Belbin, Meredith R. Team Roles at Work, 2nd edition, Elsevier, Oxford, 2010.
Team Roles at Work is a short introduction to the Belbin approach to team work and to using the nine team roles in practice. I was somewhat disappointed not to find more information about the measurement of team roles but the website does provide some of this information (see www.belbin.com). I also expected more in-depth information about the roles and the understanding they bring to team dynamics. However, the book concentrates on one-on-one relationships and their possible outcomes. The book does provide a useful introduction to the topic, but for the price, it’s a bit thin. See more here.
Brown, Paul, Joan Kingsley and Sue Paterson, The Fear-Free Organization: Vital insight from neuroscience to transform your business culture. Kogan Page, London, UK: 2015.
In this book, the authors seek to demonstrate how fear, a powerful emotion that tend to override others, gets in the way of individual performance at work. As a consequence, it also affects organizational performance negatively, and it especially damps down efforts in implementing change. One of the questions they are trying to answer is how we manage and lead in such a way as NOT to induce fear? See more here.
Clemmer, Jim. Moose of the Table: A Novel Approach to Communications @ Work. Bastian Books, 2008.
See review here.
Fleenor, J.W., S. Taylor, et C. Chappelow, Leveraging the Impact of 360-Degree Feedback, San Francisco, CA: Pfeiffer, 2008.
Great description of the basics of using 360-degree feedback tools.
Hathaway, Patti, Feedback Skills for Leaders, 3rd edition, Crisp Fifty-Minute Series, Thomson NETg: Boston, MA, 2006.
This book contains the explanation of the DASS/DASR model for feedback which I have used a lot in training. It offers great guidance on how to word feedback to make it as effective as it can be.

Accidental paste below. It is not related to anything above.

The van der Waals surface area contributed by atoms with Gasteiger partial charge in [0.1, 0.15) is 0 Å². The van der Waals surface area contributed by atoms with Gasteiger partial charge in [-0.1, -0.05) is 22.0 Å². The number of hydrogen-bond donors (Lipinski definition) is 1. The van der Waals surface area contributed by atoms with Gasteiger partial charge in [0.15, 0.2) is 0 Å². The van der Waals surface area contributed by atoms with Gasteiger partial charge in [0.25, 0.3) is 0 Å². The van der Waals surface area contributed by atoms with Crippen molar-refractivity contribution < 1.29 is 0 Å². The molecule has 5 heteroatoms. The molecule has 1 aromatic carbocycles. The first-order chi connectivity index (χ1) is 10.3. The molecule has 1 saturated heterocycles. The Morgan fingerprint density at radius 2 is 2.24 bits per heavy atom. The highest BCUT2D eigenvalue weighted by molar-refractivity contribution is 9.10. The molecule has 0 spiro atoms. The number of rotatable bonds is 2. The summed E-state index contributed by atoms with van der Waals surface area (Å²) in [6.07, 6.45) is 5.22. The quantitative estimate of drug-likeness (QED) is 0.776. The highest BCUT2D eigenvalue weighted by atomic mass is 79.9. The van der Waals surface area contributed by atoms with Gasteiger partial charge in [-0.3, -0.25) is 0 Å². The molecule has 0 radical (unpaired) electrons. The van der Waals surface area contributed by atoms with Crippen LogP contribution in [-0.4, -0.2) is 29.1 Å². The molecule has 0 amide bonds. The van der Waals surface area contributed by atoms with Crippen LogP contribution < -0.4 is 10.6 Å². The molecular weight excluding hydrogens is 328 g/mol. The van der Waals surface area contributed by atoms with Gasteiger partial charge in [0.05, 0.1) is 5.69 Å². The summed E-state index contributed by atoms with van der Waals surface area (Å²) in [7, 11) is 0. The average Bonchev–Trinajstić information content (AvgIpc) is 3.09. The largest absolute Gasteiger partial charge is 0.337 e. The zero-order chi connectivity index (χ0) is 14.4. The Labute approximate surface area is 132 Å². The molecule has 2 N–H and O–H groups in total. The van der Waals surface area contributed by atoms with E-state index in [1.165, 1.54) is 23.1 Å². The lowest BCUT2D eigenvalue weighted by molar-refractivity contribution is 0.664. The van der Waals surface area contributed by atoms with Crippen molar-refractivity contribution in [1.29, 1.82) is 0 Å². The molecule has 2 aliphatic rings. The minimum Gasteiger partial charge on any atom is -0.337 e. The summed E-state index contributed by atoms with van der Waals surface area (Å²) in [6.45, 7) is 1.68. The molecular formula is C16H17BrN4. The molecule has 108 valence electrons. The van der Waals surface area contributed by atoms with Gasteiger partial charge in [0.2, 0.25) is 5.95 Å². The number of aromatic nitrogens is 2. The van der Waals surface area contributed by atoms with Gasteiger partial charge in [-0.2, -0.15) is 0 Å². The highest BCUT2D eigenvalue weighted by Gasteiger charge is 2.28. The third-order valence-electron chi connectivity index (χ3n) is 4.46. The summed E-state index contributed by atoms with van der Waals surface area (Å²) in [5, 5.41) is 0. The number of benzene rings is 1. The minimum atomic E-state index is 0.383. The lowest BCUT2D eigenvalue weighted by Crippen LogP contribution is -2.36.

Hough, Karen. The Improvisation Edge: Secrets to Building Trust and Radical Collaboration at Work. Barrett-Koehler: San Francisco, CA, 2011.
Interesting little book from a former professional actor and improvisor who uses her skills to consult client on improving business relationships.
Kindler, Herb. Conflict Management: Resolving Disagreements in the Workplace, 3rd edition, Crisp Fifty-Minute Series, Thomson NETg, Boston, MA, 2006.
This is another Crisp Fifty-Minute Series volume that is greatly worth its price. It proposes nine approaches to manage conflict and disagreements that are defined on a two-dimensional grid where the two dimensions are viewpoint (from firm to flexible) and interaction (from neutral to involved). While it may look at first sight to be very similar to the Thomas-Kilmann conflict modes, it addresses conflict in different ways. I especially liked the conflict resolution guidelines, with its 4-step process (explore-plan-prepare-implement). This book provides the reader with a self-assessment, many examples, and case studies for role-plays. This guide can be used as a convenient participant’s booklet in training or as a self-study guide. While I felt somewhat uncomfortable with the nine approaches in the beginning, especially compared to Thomas-Kilmann’s 5 conflict modes (which I have been working with for nearly 10 years), I really liked the down to earth conflict resolution approach.
Kroeger, Otto and Janet M. Thuesen. Type Talk: The 16 Personality Types That Determine How We Live, Love and Work. Dell, New York, NY, 1988.
This is definitely one of my favorite books on the MBTI for its clear, simple and lively description of the implication of personality preferences in various areas of our lives. Includes a short appendix on the history of typewatching.